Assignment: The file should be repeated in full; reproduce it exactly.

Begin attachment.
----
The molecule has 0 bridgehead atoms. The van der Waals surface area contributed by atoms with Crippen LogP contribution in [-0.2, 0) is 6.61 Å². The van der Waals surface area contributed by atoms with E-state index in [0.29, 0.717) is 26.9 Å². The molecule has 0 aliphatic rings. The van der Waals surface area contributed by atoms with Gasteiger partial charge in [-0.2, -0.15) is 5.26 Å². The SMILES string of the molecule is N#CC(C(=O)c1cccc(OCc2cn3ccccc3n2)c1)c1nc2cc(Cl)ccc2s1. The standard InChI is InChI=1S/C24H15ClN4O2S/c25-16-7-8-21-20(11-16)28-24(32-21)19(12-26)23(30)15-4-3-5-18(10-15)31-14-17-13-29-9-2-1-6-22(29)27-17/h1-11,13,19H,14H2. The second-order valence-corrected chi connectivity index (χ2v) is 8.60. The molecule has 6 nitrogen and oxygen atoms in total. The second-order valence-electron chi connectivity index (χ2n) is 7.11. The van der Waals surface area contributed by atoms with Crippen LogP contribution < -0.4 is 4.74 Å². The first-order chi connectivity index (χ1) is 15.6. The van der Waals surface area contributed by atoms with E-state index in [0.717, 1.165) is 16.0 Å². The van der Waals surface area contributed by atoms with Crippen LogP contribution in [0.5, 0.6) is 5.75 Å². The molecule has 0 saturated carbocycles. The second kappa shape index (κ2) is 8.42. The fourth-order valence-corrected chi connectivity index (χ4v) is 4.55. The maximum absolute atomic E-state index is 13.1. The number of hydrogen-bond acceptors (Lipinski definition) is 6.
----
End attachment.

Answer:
The molecule has 0 bridgehead atoms. The van der Waals surface area contributed by atoms with Crippen LogP contribution in [-0.2, 0) is 6.61 Å². The van der Waals surface area contributed by atoms with E-state index in [0.29, 0.717) is 26.9 Å². The molecule has 0 aliphatic rings. The van der Waals surface area contributed by atoms with Gasteiger partial charge in [-0.2, -0.15) is 5.26 Å². The SMILES string of the molecule is N#CC(C(=O)c1cccc(OCc2cn3ccccc3n2)c1)c1nc2cc(Cl)ccc2s1. The standard InChI is InChI=1S/C24H15ClN4O2S/c25-16-7-8-21-20(11-16)28-24(32-21)19(12-26)23(30)15-4-3-5-18(10-15)31-14-17-13-29-9-2-1-6-22(29)27-17/h1-11,13,19H,14H2. The second-order valence-corrected chi connectivity index (χ2v) is 8.60. The molecule has 6 nitrogen and oxygen atoms in total. The second-order valence-electron chi connectivity index (χ2n) is 7.11. The van der Waals surface area contributed by atoms with Crippen LogP contribution < -0.4 is 4.74 Å². The first-order chi connectivity index (χ1) is 15.6. The van der Waals surface area contributed by atoms with E-state index in [0.717, 1.165) is 16.0 Å². The van der Waals surface area contributed by atoms with Crippen LogP contribution in [0.5, 0.6) is 5.75 Å². The molecule has 0 saturated carbocycles. The second kappa shape index (κ2) is 8.42. The fourth-order valence-corrected chi connectivity index (χ4v) is 4.55. The maximum absolute atomic E-state index is 13.1. The number of hydrogen-bond acceptors (Lipinski definition) is 6.